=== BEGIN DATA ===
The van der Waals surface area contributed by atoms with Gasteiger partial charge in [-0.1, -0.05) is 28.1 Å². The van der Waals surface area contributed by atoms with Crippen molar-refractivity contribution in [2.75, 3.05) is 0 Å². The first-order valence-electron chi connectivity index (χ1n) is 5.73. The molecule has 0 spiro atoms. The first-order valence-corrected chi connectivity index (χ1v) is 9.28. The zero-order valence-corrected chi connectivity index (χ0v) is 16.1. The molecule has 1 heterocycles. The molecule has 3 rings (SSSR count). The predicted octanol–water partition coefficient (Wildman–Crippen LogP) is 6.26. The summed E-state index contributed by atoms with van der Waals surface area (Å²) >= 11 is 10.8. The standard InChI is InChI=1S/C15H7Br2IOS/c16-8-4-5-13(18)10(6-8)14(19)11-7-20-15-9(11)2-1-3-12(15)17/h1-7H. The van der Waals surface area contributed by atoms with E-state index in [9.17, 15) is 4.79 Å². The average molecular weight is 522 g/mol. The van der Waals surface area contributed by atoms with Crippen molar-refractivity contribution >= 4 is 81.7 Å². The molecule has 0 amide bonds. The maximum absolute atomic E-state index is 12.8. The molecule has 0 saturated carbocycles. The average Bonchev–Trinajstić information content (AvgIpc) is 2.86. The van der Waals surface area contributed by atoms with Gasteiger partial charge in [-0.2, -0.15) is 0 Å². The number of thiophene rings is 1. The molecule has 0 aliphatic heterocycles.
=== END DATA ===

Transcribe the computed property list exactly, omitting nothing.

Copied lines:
The van der Waals surface area contributed by atoms with Gasteiger partial charge in [-0.1, -0.05) is 28.1 Å². The van der Waals surface area contributed by atoms with Crippen molar-refractivity contribution in [2.75, 3.05) is 0 Å². The first-order valence-electron chi connectivity index (χ1n) is 5.73. The molecule has 0 spiro atoms. The first-order valence-corrected chi connectivity index (χ1v) is 9.28. The zero-order valence-corrected chi connectivity index (χ0v) is 16.1. The molecule has 1 heterocycles. The molecule has 3 rings (SSSR count). The predicted octanol–water partition coefficient (Wildman–Crippen LogP) is 6.26. The summed E-state index contributed by atoms with van der Waals surface area (Å²) >= 11 is 10.8. The standard InChI is InChI=1S/C15H7Br2IOS/c16-8-4-5-13(18)10(6-8)14(19)11-7-20-15-9(11)2-1-3-12(15)17/h1-7H. The van der Waals surface area contributed by atoms with E-state index in [9.17, 15) is 4.79 Å². The average molecular weight is 522 g/mol. The van der Waals surface area contributed by atoms with Crippen molar-refractivity contribution >= 4 is 81.7 Å². The molecule has 0 amide bonds. The maximum absolute atomic E-state index is 12.8. The molecule has 0 saturated carbocycles. The average Bonchev–Trinajstić information content (AvgIpc) is 2.86. The van der Waals surface area contributed by atoms with Gasteiger partial charge in [-0.2, -0.15) is 0 Å². The number of thiophene rings is 1. The molecule has 0 aliphatic heterocycles.